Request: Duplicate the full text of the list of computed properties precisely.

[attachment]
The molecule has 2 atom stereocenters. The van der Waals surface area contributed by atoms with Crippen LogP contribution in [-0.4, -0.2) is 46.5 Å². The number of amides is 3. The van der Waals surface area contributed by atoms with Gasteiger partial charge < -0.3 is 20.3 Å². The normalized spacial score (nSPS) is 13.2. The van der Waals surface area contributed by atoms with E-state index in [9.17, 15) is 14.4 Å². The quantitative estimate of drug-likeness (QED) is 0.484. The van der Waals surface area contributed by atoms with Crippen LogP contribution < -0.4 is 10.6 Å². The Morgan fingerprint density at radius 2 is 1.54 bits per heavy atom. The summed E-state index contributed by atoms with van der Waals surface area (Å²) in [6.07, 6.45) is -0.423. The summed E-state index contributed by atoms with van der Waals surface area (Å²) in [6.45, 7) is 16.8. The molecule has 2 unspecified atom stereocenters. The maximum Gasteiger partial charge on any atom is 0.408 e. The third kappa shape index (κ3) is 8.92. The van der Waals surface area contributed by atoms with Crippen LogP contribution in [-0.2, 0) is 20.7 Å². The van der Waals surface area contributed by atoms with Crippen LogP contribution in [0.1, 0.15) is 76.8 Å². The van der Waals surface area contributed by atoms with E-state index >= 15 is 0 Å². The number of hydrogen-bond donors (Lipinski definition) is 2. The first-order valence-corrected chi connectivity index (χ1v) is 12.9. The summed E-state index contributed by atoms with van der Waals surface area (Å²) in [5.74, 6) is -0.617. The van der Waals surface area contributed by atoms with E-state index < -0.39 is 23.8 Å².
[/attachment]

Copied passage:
The molecule has 2 atom stereocenters. The van der Waals surface area contributed by atoms with Crippen LogP contribution in [-0.4, -0.2) is 46.5 Å². The number of amides is 3. The van der Waals surface area contributed by atoms with Gasteiger partial charge < -0.3 is 20.3 Å². The normalized spacial score (nSPS) is 13.2. The van der Waals surface area contributed by atoms with E-state index in [9.17, 15) is 14.4 Å². The quantitative estimate of drug-likeness (QED) is 0.484. The van der Waals surface area contributed by atoms with Crippen LogP contribution < -0.4 is 10.6 Å². The Morgan fingerprint density at radius 2 is 1.54 bits per heavy atom. The summed E-state index contributed by atoms with van der Waals surface area (Å²) in [6.07, 6.45) is -0.423. The summed E-state index contributed by atoms with van der Waals surface area (Å²) in [6.45, 7) is 16.8. The molecule has 2 unspecified atom stereocenters. The maximum Gasteiger partial charge on any atom is 0.408 e. The third kappa shape index (κ3) is 8.92. The van der Waals surface area contributed by atoms with Crippen LogP contribution in [-0.2, 0) is 20.7 Å². The van der Waals surface area contributed by atoms with Crippen LogP contribution in [0.1, 0.15) is 76.8 Å². The van der Waals surface area contributed by atoms with E-state index >= 15 is 0 Å². The number of hydrogen-bond donors (Lipinski definition) is 2. The first-order valence-corrected chi connectivity index (χ1v) is 12.9. The summed E-state index contributed by atoms with van der Waals surface area (Å²) in [5.74, 6) is -0.617. The van der Waals surface area contributed by atoms with E-state index < -0.39 is 23.8 Å².